Even if you spin off the subs , the discount will persist, because they are limited partners and dont control their destiny (the GP  BAM does). To eliminate the discount you would also have to eliminate the cash stream to the GP. In this case, the GP would ask for compensation in more LP units, just like IDR were eliminated in certain midstream LPs (MPLX, PSPX). The GP/LP structure is worse for the  LP from a governance structure compare to a c-Corp or self managed REIT and deserves to trade at a discount.
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John Hjorth

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Re: BAM - Brookfield Asset Management
« Reply #1075 on: August 25, 2019, 09:01:48 AM »
Just a question for Keith here,

When you are mentioning "holding company costs", are you then referring to:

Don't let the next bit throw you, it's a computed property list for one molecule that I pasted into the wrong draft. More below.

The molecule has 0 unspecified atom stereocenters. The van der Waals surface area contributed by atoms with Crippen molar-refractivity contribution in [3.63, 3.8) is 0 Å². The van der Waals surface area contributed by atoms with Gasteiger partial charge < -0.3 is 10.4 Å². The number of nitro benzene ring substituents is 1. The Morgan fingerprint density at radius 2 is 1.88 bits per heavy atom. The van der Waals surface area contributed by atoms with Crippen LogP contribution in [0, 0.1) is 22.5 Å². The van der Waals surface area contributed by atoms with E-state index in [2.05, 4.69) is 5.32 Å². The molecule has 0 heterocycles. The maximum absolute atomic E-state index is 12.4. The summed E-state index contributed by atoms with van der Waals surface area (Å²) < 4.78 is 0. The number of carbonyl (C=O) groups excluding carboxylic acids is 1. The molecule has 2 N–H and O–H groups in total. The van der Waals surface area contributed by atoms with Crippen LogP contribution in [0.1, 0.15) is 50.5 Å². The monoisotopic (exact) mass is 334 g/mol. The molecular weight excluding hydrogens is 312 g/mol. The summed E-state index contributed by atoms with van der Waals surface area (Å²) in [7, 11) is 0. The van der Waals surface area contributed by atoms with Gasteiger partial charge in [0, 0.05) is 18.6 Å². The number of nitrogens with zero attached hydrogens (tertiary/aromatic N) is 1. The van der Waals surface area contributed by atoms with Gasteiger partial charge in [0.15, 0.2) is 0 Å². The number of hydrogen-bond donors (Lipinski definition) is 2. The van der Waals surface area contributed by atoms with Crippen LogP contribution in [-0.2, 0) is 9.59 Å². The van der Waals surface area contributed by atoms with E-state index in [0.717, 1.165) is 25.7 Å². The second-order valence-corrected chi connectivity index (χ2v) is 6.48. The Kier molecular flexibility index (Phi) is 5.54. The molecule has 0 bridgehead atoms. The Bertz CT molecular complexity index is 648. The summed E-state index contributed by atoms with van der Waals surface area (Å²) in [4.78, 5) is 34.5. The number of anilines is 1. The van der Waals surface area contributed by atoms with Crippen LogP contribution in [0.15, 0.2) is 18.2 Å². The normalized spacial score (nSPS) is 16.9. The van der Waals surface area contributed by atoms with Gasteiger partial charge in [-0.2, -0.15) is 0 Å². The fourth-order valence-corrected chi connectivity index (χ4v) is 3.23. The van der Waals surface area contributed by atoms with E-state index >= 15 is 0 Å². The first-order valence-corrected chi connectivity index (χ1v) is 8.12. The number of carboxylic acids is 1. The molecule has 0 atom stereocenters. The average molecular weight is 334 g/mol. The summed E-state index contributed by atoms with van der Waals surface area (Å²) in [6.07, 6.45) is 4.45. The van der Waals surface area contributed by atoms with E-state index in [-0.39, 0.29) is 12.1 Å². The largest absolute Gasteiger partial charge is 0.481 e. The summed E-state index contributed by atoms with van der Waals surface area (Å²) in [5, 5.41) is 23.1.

"Corporate costs" in the BAM Financials [2018 Annual Report, p. 31 & Income statement], disclosed as :

2018 : USD 104 M,
2017 : USD   95 M &
2016 : USD   92 M?
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vince

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Re: BAM - Brookfield Asset Management
« Reply #1076 on: August 25, 2019, 09:45:54 AM »
One other thought that popped up last night, many of the alternative asset managers are undervalued right now (kkr being one) and I dont believe they have a similar to Bam NAV component.  And many of the executives of these undervalued entities have blamed the undervaluation on the carried interest stream.  Not saying they are right necessarily, but it seems like a possible alternative reason that can be applied to Bam? Just thinking.

Packer16

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Re: BAM - Brookfield Asset Management
« Reply #1077 on: August 25, 2019, 09:48:06 AM »